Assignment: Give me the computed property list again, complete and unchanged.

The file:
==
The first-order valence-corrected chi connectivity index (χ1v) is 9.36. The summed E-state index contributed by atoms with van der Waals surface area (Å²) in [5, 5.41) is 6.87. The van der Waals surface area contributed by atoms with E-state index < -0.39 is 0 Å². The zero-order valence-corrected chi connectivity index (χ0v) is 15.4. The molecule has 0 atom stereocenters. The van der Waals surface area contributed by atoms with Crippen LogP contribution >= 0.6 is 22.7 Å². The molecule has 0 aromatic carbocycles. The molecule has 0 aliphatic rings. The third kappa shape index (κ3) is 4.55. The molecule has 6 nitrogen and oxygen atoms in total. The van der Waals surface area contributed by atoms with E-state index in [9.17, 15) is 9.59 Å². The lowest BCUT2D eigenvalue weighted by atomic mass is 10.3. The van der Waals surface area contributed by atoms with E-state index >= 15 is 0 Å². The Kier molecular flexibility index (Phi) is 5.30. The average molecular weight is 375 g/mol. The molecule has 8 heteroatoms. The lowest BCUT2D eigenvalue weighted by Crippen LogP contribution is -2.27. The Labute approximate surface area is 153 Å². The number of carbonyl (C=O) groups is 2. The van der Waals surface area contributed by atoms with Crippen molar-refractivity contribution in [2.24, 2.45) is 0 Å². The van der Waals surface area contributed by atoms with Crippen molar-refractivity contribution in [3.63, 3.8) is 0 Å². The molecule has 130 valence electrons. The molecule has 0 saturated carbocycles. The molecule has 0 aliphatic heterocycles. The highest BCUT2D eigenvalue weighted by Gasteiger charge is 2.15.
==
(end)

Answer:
The first-order valence-corrected chi connectivity index (χ1v) is 9.36. The summed E-state index contributed by atoms with van der Waals surface area (Å²) in [5, 5.41) is 6.87. The van der Waals surface area contributed by atoms with E-state index < -0.39 is 0 Å². The zero-order valence-corrected chi connectivity index (χ0v) is 15.4. The molecule has 0 atom stereocenters. The van der Waals surface area contributed by atoms with Crippen LogP contribution >= 0.6 is 22.7 Å². The molecule has 0 aromatic carbocycles. The molecule has 0 aliphatic rings. The third kappa shape index (κ3) is 4.55. The molecule has 6 nitrogen and oxygen atoms in total. The van der Waals surface area contributed by atoms with E-state index in [9.17, 15) is 9.59 Å². The lowest BCUT2D eigenvalue weighted by atomic mass is 10.3. The van der Waals surface area contributed by atoms with E-state index >= 15 is 0 Å². The Kier molecular flexibility index (Phi) is 5.30. The average molecular weight is 375 g/mol. The molecule has 8 heteroatoms. The lowest BCUT2D eigenvalue weighted by Crippen LogP contribution is -2.27. The Labute approximate surface area is 153 Å². The number of carbonyl (C=O) groups is 2. The van der Waals surface area contributed by atoms with Crippen molar-refractivity contribution in [2.24, 2.45) is 0 Å². The van der Waals surface area contributed by atoms with Crippen molar-refractivity contribution in [3.63, 3.8) is 0 Å². The molecule has 130 valence electrons. The molecule has 0 saturated carbocycles. The molecule has 0 aliphatic heterocycles. The highest BCUT2D eigenvalue weighted by Gasteiger charge is 2.15.